Last night, I attended a Concealed Weapons Permit class. It was very interesting. It some ways, it was very hard.
I'm 33 years old and have never touched a gun in my life. I have family history that involves guns that did not end well. I will say, I am not one that is against guns. I fully believe that it is the user, not the gun that is the problem. I use the same argument for spoons. It is the user not the spoon that can make you obese.
I believe in the Constitution. I believe that it is a sacred document inspired by God. Which has always made me wonder why the 2nd amendment of this divine document refers to the right to bear arms. As I read it, there is counsel in that I have a right to protect myself and my family.
As times are changing, I want to be proactive in protecting my freedoms and rights. I have no desire to be "packing it" all the time in my purse or my belt loop. I just want the right and freedom to protect myself and my family if such an opportunity presents itself. Attending that class was about opening up my choices and options.
Me at this class felt like the Sesame Street song "one of these things just doesn't belong here." I think my purple coat and turquoise scarf may have contributed to that, but I'm not changing who I am to fit in. I'm doing this as me. An officer taught the class about laws and safety. It was so much information, my head was spinning. They fingerprinted me and what I got out of that was my ring fingers are sadly inflexible.
As the teacher presented all the different situations that could arise where I could legally use a gun, I just felt discouraged that this is the world we live in. Man, I live in a happy, naive bubble. I am way too soft hearted for this stuff, so law enforcement is definitely a NEVER in my book. If you were with me right now you would hear me singing "I am NEVER EVER EVER EVER getting into law enforcement!" to a little tune by Taylor Swift.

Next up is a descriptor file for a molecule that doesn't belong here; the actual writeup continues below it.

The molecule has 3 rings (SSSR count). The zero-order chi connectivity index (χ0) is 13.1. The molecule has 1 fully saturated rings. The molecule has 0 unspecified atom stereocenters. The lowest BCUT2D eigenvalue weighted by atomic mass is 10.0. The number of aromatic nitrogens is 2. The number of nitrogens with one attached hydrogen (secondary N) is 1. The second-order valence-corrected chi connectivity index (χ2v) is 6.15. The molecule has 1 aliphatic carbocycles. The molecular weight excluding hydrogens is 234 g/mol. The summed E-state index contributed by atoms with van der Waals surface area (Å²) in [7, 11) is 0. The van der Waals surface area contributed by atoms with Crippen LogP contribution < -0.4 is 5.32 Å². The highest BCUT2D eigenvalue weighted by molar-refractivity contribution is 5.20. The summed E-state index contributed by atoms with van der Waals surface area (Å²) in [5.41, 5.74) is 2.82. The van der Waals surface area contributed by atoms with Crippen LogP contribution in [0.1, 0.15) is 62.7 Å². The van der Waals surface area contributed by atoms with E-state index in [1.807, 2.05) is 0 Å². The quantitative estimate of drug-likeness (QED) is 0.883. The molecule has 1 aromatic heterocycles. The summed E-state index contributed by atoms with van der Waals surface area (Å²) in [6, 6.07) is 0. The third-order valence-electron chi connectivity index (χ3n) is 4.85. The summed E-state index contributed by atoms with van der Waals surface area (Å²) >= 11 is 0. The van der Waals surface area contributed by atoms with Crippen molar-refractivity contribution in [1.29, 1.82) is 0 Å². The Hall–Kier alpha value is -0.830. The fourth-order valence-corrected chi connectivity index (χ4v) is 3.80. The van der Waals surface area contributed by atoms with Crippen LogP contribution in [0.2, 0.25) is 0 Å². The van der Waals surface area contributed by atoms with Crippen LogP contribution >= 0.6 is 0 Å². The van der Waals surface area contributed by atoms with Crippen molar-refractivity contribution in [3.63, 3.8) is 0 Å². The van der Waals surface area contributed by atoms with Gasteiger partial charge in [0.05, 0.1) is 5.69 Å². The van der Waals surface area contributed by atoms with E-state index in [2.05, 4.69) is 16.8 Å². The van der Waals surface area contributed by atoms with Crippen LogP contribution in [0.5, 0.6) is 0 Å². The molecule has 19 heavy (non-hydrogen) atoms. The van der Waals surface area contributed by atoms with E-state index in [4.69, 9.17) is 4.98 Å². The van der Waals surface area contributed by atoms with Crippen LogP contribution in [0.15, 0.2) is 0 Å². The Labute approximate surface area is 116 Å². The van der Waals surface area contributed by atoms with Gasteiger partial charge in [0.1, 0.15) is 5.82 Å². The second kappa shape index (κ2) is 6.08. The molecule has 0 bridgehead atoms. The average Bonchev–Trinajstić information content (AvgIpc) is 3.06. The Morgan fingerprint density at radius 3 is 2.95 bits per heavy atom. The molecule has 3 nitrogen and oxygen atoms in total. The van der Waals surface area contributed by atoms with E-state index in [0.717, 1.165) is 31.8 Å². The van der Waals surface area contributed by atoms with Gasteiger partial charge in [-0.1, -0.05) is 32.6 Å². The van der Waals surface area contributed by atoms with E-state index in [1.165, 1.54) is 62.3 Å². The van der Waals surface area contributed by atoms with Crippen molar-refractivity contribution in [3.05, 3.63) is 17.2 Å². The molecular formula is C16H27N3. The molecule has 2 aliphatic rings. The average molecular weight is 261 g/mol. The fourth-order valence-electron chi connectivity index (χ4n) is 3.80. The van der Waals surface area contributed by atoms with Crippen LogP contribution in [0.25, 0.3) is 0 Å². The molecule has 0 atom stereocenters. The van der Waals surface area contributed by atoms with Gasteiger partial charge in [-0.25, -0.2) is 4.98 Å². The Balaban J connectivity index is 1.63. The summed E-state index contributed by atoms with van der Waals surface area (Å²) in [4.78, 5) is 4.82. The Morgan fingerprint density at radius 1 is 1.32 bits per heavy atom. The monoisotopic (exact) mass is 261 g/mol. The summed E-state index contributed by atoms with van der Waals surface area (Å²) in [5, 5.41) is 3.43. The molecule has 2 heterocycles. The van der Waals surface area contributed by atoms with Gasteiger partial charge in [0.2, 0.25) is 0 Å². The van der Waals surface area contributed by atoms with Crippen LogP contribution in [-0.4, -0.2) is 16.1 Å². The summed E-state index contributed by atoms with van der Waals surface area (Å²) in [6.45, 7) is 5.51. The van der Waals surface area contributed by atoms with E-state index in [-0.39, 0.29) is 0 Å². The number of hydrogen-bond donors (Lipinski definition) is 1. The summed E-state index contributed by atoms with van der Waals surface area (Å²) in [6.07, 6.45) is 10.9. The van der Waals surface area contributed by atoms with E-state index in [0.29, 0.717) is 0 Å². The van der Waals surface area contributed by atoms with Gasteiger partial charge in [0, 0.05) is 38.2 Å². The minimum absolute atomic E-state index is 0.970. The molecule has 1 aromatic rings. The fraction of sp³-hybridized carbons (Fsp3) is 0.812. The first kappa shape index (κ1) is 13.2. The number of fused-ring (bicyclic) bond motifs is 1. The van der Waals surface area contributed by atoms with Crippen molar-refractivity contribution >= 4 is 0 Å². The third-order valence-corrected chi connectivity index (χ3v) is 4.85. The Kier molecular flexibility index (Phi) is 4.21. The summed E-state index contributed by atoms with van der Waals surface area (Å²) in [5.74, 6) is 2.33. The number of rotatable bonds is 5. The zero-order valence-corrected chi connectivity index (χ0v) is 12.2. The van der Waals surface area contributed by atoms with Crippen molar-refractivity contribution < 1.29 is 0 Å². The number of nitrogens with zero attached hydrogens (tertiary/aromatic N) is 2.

I did have one moment that I was happy about. The teacher played two movie clips showing different situations of when pulling a gun out is the right thing to do or not the right thing to do. Apparently, the popular verbiage for "Dirt Bag Criminals" is the M-F-er phrase. The teacher had warned us that there was language. I thought, this is my cue to leave, but I just sat there. The video played and within 10 sec, the language was used in every other word. Something I find interesting about swear words is that each one can be used as a noun, verb, adjective or even pronoun. Who knew, right? I had a thought hit my head "you do not need to hear this or see this for your education. Time to leave." So, I humbly got up and walked out of the room. I could still hear it faintly in the next room and so I started to sing songs in my head. Another thought came to me "you are doing the best you can to avoid this. Even though you choose not to hear this and you can, you will not be held accountable." What a sigh of relief I felt that even though I was doing the best that I could and could still hear things, I was still clean. Please, don't laugh at this, it is very important to me.
I walked away with the clear thought that I will most likely have different forms of protection surrounding me to keep me safe. Preferaby the non-lethal ones. I am grateful that I have more education about gun laws and safety. I am grateful that this experience will give me more choices should the opportunities ever present themselves. But most of all, I am grateful for the experience because I added a small block of integrity to my character last night. I have a long way to go!